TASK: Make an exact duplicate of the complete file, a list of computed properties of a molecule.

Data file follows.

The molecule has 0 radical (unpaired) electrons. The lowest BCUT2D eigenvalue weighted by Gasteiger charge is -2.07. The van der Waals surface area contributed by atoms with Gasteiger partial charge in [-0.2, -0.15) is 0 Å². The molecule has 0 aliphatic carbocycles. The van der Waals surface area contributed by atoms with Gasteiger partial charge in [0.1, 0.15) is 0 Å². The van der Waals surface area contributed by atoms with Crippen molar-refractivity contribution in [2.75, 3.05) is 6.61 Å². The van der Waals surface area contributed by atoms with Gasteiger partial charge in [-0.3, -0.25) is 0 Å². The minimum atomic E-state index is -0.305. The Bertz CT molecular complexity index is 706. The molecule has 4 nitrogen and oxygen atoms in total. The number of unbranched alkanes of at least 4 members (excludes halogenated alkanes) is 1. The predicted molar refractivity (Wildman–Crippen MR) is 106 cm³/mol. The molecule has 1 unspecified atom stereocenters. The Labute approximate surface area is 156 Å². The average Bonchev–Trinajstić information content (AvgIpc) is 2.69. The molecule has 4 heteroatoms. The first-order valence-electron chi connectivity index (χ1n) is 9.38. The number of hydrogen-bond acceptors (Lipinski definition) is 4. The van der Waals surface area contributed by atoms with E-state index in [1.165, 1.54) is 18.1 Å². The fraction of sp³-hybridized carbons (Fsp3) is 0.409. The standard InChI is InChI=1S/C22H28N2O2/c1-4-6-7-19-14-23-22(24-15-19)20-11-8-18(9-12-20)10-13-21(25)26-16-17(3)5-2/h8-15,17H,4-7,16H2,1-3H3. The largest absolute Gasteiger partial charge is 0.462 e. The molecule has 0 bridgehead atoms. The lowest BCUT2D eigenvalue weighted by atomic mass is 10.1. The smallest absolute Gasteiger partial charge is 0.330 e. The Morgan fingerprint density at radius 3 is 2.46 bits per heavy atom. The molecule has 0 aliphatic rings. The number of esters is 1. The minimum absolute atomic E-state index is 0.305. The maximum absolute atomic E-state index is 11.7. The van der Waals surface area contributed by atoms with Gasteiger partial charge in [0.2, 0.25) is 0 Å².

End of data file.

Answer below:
The molecule has 0 radical (unpaired) electrons. The lowest BCUT2D eigenvalue weighted by Gasteiger charge is -2.07. The van der Waals surface area contributed by atoms with Gasteiger partial charge in [-0.2, -0.15) is 0 Å². The molecule has 0 aliphatic carbocycles. The van der Waals surface area contributed by atoms with Gasteiger partial charge in [0.1, 0.15) is 0 Å². The van der Waals surface area contributed by atoms with Crippen molar-refractivity contribution in [2.75, 3.05) is 6.61 Å². The van der Waals surface area contributed by atoms with Gasteiger partial charge in [-0.3, -0.25) is 0 Å². The minimum atomic E-state index is -0.305. The Bertz CT molecular complexity index is 706. The molecule has 4 nitrogen and oxygen atoms in total. The number of unbranched alkanes of at least 4 members (excludes halogenated alkanes) is 1. The predicted molar refractivity (Wildman–Crippen MR) is 106 cm³/mol. The molecule has 1 unspecified atom stereocenters. The Labute approximate surface area is 156 Å². The average Bonchev–Trinajstić information content (AvgIpc) is 2.69. The molecule has 4 heteroatoms. The first-order valence-electron chi connectivity index (χ1n) is 9.38. The number of hydrogen-bond acceptors (Lipinski definition) is 4. The van der Waals surface area contributed by atoms with E-state index in [1.165, 1.54) is 18.1 Å². The fraction of sp³-hybridized carbons (Fsp3) is 0.409. The standard InChI is InChI=1S/C22H28N2O2/c1-4-6-7-19-14-23-22(24-15-19)20-11-8-18(9-12-20)10-13-21(25)26-16-17(3)5-2/h8-15,17H,4-7,16H2,1-3H3. The largest absolute Gasteiger partial charge is 0.462 e. The molecule has 0 bridgehead atoms. The lowest BCUT2D eigenvalue weighted by atomic mass is 10.1. The smallest absolute Gasteiger partial charge is 0.330 e. The Morgan fingerprint density at radius 3 is 2.46 bits per heavy atom. The molecule has 0 aliphatic rings. The number of esters is 1. The minimum absolute atomic E-state index is 0.305. The maximum absolute atomic E-state index is 11.7. The van der Waals surface area contributed by atoms with Gasteiger partial charge in [0.2, 0.25) is 0 Å².